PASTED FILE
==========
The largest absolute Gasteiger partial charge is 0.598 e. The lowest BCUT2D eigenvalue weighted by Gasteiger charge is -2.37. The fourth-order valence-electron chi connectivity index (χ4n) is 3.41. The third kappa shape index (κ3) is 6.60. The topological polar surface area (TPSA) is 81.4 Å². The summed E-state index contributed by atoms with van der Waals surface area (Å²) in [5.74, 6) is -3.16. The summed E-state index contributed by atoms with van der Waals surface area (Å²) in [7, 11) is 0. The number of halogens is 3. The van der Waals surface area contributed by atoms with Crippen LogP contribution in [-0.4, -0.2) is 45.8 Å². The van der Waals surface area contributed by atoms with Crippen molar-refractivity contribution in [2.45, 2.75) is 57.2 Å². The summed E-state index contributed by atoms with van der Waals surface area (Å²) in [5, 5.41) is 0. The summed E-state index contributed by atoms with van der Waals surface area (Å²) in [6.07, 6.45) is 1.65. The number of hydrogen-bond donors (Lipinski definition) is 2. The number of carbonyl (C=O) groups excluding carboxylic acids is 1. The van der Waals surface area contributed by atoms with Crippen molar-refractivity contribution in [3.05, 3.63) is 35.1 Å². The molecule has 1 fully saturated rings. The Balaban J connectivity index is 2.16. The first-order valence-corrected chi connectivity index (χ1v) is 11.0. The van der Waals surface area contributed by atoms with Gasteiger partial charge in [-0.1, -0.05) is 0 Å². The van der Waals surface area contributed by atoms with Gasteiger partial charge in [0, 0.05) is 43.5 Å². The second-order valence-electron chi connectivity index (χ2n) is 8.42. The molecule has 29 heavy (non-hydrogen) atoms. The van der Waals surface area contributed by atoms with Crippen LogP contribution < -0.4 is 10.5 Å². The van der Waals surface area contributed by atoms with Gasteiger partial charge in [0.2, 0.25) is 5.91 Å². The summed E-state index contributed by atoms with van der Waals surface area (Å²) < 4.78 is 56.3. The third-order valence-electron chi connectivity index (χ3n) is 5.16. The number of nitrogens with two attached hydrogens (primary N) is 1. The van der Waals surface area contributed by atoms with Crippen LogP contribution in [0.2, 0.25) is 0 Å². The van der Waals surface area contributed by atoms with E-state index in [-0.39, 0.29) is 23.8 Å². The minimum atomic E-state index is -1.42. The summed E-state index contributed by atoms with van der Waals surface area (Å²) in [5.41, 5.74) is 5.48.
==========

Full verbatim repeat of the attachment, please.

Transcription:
The largest absolute Gasteiger partial charge is 0.598 e. The lowest BCUT2D eigenvalue weighted by Gasteiger charge is -2.37. The fourth-order valence-electron chi connectivity index (χ4n) is 3.41. The third kappa shape index (κ3) is 6.60. The topological polar surface area (TPSA) is 81.4 Å². The summed E-state index contributed by atoms with van der Waals surface area (Å²) in [5.74, 6) is -3.16. The summed E-state index contributed by atoms with van der Waals surface area (Å²) in [7, 11) is 0. The number of halogens is 3. The van der Waals surface area contributed by atoms with Crippen LogP contribution in [-0.4, -0.2) is 45.8 Å². The van der Waals surface area contributed by atoms with Crippen molar-refractivity contribution in [2.45, 2.75) is 57.2 Å². The summed E-state index contributed by atoms with van der Waals surface area (Å²) in [5, 5.41) is 0. The summed E-state index contributed by atoms with van der Waals surface area (Å²) in [6.07, 6.45) is 1.65. The number of hydrogen-bond donors (Lipinski definition) is 2. The number of carbonyl (C=O) groups excluding carboxylic acids is 1. The van der Waals surface area contributed by atoms with Crippen molar-refractivity contribution in [3.05, 3.63) is 35.1 Å². The molecule has 1 fully saturated rings. The Balaban J connectivity index is 2.16. The first-order valence-corrected chi connectivity index (χ1v) is 11.0. The van der Waals surface area contributed by atoms with Gasteiger partial charge in [-0.1, -0.05) is 0 Å². The van der Waals surface area contributed by atoms with Gasteiger partial charge in [0, 0.05) is 43.5 Å². The second-order valence-electron chi connectivity index (χ2n) is 8.42. The molecule has 29 heavy (non-hydrogen) atoms. The van der Waals surface area contributed by atoms with Crippen LogP contribution < -0.4 is 10.5 Å². The van der Waals surface area contributed by atoms with Gasteiger partial charge in [0.2, 0.25) is 5.91 Å². The summed E-state index contributed by atoms with van der Waals surface area (Å²) < 4.78 is 56.3. The third-order valence-electron chi connectivity index (χ3n) is 5.16. The number of nitrogens with two attached hydrogens (primary N) is 1. The van der Waals surface area contributed by atoms with Crippen LogP contribution in [0.2, 0.25) is 0 Å². The van der Waals surface area contributed by atoms with E-state index in [-0.39, 0.29) is 23.8 Å². The minimum atomic E-state index is -1.42. The summed E-state index contributed by atoms with van der Waals surface area (Å²) in [5.41, 5.74) is 5.48.